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Soccer pumps $900K into Manteca economy
Woodward Park isnt only used for Manteca Area Soccer League play such as this game in April between the Under-8 girls Blazing Butterflies and Pumas. It also hosts major youth tournaments that pump considerable money into the Manteca economy. - photo by HIME ROMERO


• The Manteca Visitors Center – started to promote tourism such as recreational sports events – has a logo that incorporates the importance of Hook (Fishing, outdoor sports and Bass Pro), Wine (wineries and agri-tourism) & Sneakers (recreational sports) to the local economy.

The Manteca economy gets a big kick start every time the Manteca Futbol Club hosts a major soccer tournament.

The last big event – the Spring Invitational April 27-28 – drew 184 teams from California, 12 from Nevada, one from Idaho and one from North Dakota. They played on 27 fields with the main fields being at Woodward Park.

When all is said and done, the 6,000 daily visitors to Manteca helped pump up the Manetas economy by a conservative $900,000.

That’s the conclusion City Manger Karen McLaughlin came up with after researching the impact of recreation sports tourism on Manteca. Actually, the state uses a much higher per day expenditure for such tourism - $150 - than the $75 McLaughlin used for tabulating the money spent per person on lodging, food, gas, and other sales in stores and at venues such as the Manteca Strikezone bowling alley.

It was part of a report Councilman Vince Hernandez requested to see what positive economic impacts the soccer tournaments that the organization stages have on the Manteca economy.

Manteca has made a major effort to secure tourism dollars connected with recreation pursuits such as through Bass Pro Shops, Big League Dreams, Speckels BMX Park, and soccer. Exploring the possibility of a 400-room Great Wolf Resort with a 70,000-square-foot indoor water park plus conference center and an adjoining family entertainment zone is also part of the strategy.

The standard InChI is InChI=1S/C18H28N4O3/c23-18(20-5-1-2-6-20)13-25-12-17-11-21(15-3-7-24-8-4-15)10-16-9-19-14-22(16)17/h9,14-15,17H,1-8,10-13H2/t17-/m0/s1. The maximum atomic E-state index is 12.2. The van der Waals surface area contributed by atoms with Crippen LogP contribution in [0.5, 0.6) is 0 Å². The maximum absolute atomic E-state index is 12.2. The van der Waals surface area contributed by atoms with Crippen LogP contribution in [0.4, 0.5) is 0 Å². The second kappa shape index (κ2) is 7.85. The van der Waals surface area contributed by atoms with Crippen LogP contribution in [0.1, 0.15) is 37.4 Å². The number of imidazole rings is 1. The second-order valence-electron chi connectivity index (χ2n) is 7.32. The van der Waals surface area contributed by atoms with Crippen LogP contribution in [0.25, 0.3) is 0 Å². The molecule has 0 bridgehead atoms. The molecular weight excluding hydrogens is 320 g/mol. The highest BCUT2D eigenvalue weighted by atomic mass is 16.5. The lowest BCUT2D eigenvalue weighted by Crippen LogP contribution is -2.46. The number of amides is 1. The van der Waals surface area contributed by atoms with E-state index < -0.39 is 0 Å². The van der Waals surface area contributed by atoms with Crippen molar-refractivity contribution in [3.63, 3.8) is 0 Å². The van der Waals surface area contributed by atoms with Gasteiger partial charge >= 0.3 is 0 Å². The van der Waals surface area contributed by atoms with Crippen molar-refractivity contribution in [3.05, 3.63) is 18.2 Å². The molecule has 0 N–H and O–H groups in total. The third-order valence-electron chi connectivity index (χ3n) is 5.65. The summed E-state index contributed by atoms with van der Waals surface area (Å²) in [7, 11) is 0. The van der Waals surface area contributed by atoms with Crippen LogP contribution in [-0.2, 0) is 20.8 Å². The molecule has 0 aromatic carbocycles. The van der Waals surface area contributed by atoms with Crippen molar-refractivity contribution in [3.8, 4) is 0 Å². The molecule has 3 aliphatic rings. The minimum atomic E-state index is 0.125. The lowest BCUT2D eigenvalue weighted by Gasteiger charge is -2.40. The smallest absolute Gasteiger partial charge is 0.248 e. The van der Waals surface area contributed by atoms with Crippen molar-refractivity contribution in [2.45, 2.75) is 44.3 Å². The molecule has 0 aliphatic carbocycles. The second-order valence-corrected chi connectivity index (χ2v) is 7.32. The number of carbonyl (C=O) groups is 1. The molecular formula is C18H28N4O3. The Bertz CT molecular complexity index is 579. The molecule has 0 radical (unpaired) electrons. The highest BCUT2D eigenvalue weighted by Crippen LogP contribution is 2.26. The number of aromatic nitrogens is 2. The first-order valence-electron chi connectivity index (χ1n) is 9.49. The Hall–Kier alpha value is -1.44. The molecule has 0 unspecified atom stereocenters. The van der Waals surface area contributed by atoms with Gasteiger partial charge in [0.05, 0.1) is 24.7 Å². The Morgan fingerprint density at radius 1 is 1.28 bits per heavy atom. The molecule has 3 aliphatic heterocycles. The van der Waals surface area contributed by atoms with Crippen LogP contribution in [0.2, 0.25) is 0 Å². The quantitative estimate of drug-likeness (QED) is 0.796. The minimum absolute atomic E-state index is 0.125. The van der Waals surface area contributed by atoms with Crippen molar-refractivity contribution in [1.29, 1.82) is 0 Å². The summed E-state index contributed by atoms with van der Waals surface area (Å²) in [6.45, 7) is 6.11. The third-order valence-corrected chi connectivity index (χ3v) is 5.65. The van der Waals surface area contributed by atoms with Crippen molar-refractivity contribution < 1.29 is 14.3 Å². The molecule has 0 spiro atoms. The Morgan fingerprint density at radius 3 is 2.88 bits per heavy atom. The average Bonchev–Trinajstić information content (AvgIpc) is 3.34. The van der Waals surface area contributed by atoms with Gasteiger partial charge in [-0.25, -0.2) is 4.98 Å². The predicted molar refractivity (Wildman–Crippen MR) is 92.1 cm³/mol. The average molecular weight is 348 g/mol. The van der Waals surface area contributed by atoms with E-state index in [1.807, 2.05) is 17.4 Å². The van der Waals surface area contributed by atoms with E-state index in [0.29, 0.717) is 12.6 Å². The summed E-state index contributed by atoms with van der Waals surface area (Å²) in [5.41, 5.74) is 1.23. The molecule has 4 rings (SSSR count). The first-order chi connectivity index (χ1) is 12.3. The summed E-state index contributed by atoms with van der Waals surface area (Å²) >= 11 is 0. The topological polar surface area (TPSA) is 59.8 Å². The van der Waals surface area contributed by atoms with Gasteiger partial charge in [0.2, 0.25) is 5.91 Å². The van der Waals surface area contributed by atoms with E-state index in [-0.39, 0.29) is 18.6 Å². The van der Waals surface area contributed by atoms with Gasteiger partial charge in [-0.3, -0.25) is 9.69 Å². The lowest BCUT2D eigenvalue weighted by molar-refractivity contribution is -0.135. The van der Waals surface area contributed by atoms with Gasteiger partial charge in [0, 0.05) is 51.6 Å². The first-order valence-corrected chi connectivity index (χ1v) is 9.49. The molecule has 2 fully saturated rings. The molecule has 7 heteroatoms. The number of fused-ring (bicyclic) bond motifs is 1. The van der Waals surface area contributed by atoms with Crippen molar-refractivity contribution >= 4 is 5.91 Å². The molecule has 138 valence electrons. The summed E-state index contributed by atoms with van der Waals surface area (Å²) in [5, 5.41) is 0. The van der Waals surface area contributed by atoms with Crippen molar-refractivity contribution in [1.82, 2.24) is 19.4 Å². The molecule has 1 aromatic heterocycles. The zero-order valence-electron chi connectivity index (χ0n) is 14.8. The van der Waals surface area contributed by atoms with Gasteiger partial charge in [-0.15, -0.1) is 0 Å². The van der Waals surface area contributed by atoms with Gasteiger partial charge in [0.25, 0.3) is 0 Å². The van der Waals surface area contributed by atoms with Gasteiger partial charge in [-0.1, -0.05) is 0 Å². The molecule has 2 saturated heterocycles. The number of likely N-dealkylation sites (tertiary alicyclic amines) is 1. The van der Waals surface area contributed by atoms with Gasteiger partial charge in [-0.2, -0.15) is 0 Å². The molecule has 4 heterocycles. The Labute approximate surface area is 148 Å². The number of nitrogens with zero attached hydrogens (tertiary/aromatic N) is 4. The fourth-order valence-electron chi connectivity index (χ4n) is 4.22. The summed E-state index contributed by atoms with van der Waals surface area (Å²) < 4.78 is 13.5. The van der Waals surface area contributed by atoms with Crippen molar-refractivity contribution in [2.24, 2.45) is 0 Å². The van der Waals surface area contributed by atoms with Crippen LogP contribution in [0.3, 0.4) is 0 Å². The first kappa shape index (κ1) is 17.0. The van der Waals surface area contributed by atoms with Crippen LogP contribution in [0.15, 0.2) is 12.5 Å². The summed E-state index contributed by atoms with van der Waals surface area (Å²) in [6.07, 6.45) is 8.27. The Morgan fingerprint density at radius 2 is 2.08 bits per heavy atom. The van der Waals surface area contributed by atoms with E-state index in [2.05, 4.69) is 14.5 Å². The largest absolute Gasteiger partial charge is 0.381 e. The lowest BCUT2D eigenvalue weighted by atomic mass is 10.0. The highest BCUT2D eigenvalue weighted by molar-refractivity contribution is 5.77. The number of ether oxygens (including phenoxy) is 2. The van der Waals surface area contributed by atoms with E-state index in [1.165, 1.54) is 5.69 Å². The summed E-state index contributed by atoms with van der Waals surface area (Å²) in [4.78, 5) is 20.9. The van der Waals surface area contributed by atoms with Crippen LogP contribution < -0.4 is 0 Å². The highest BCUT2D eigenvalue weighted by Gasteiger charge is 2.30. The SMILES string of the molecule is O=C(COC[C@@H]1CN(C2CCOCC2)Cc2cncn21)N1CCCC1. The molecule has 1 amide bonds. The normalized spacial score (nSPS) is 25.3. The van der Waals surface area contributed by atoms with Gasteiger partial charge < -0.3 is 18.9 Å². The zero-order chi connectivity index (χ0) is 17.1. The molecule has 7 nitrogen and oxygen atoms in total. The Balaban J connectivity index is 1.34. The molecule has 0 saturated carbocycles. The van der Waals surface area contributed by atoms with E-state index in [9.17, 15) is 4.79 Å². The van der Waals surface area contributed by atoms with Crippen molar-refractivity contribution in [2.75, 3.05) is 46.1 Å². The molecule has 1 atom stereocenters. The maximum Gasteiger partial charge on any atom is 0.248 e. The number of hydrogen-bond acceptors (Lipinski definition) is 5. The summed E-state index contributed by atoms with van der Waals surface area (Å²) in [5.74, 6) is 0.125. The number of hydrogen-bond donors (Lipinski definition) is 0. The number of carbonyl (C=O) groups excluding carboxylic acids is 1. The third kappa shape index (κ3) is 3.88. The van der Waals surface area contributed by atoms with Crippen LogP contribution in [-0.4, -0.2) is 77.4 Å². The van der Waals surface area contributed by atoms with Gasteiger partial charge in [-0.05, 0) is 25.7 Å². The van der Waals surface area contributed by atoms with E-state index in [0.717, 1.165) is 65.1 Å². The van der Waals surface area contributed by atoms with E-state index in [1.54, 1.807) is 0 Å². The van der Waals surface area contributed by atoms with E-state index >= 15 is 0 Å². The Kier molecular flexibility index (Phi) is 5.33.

Manteca Visitors Center CEO Juliene Flanders explained to the council that her organization works closely with those staging the tournaments to get guest information in the hands of visitors that range from coupons to restaurants and other venues to information on what to do and see in the Manteca area.

She said it is all part of an effort to get the visitors to spend money in Manteca during the time they are not at the soccer tournament.

Flanders said she will contact restaurants working with the Manteca a Visitors Center to  alert them to tournaments so they can gear up to bring in additional staff and have more stock on hand.

Togo’s on South Main Street and Chili’s at the Stadium Retail Center were among those reporting a significant jump in business the weekend of the tournament.

Subway and Red Robin in the Promenade Shops at Orchard Valley, as an example, told city officials their business doubled that weekend.

There were 292 rooms filled at Manteca hotels due directly to the tournament resulting in $52,516 in revenue to the businesses and $4,200 in room taxes to the city.

Of those, 98 percent of the 101 rooms at the Best Western were booked for the soccer tournament.

Dave Hastings of the Manteca Futbol Club noted that there was a big over flow that helped fill hotel rooms in Stockton , Modesto, and Tracy because no rooms were available in Manteca.

It took 140 paid referees - mostly from Manteca plus others from Tracy - and 110 volunteers to stage the tournament.

Hernandez also noted that club directors have people who scout the park and nearby streets to collect litter. He added that he was told that the next time around when there is wind connected with the tournament they will police streets farther away from  the parks in  search of litter.